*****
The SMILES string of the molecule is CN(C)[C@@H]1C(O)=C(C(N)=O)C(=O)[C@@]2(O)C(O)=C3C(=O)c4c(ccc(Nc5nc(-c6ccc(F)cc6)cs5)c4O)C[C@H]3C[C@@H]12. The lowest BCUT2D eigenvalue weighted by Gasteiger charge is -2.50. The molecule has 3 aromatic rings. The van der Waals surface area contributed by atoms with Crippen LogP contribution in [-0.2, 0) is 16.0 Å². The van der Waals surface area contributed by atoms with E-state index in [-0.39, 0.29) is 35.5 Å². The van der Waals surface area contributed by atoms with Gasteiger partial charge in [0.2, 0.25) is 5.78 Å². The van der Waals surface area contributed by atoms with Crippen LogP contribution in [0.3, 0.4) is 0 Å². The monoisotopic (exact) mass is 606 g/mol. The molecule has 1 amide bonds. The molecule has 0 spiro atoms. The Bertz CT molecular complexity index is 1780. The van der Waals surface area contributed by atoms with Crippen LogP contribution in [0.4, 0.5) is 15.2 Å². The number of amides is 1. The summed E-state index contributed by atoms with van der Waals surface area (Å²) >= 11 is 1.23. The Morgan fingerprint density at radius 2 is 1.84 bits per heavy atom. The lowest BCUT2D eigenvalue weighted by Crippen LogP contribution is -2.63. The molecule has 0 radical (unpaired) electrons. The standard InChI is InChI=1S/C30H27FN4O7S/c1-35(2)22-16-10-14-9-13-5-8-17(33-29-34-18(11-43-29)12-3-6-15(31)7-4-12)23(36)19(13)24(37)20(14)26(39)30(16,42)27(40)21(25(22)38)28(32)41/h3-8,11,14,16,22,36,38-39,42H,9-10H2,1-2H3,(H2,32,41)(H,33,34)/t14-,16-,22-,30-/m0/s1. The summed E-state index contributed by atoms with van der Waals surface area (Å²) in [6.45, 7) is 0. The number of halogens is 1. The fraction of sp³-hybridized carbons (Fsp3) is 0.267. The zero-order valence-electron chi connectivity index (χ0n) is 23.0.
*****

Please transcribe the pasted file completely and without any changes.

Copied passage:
The SMILES string of the molecule is CN(C)[C@@H]1C(O)=C(C(N)=O)C(=O)[C@@]2(O)C(O)=C3C(=O)c4c(ccc(Nc5nc(-c6ccc(F)cc6)cs5)c4O)C[C@H]3C[C@@H]12. The lowest BCUT2D eigenvalue weighted by Gasteiger charge is -2.50. The molecule has 3 aromatic rings. The van der Waals surface area contributed by atoms with Crippen LogP contribution in [-0.2, 0) is 16.0 Å². The van der Waals surface area contributed by atoms with E-state index in [-0.39, 0.29) is 35.5 Å². The van der Waals surface area contributed by atoms with Gasteiger partial charge in [0.2, 0.25) is 5.78 Å². The van der Waals surface area contributed by atoms with Crippen LogP contribution in [0.3, 0.4) is 0 Å². The monoisotopic (exact) mass is 606 g/mol. The molecule has 1 amide bonds. The molecule has 0 spiro atoms. The Bertz CT molecular complexity index is 1780. The van der Waals surface area contributed by atoms with Crippen LogP contribution in [0.4, 0.5) is 15.2 Å². The number of amides is 1. The summed E-state index contributed by atoms with van der Waals surface area (Å²) >= 11 is 1.23. The Morgan fingerprint density at radius 2 is 1.84 bits per heavy atom. The lowest BCUT2D eigenvalue weighted by Crippen LogP contribution is -2.63. The molecule has 0 radical (unpaired) electrons. The standard InChI is InChI=1S/C30H27FN4O7S/c1-35(2)22-16-10-14-9-13-5-8-17(33-29-34-18(11-43-29)12-3-6-15(31)7-4-12)23(36)19(13)24(37)20(14)26(39)30(16,42)27(40)21(25(22)38)28(32)41/h3-8,11,14,16,22,36,38-39,42H,9-10H2,1-2H3,(H2,32,41)(H,33,34)/t14-,16-,22-,30-/m0/s1. The summed E-state index contributed by atoms with van der Waals surface area (Å²) in [6.45, 7) is 0. The number of halogens is 1. The fraction of sp³-hybridized carbons (Fsp3) is 0.267. The zero-order valence-electron chi connectivity index (χ0n) is 23.0.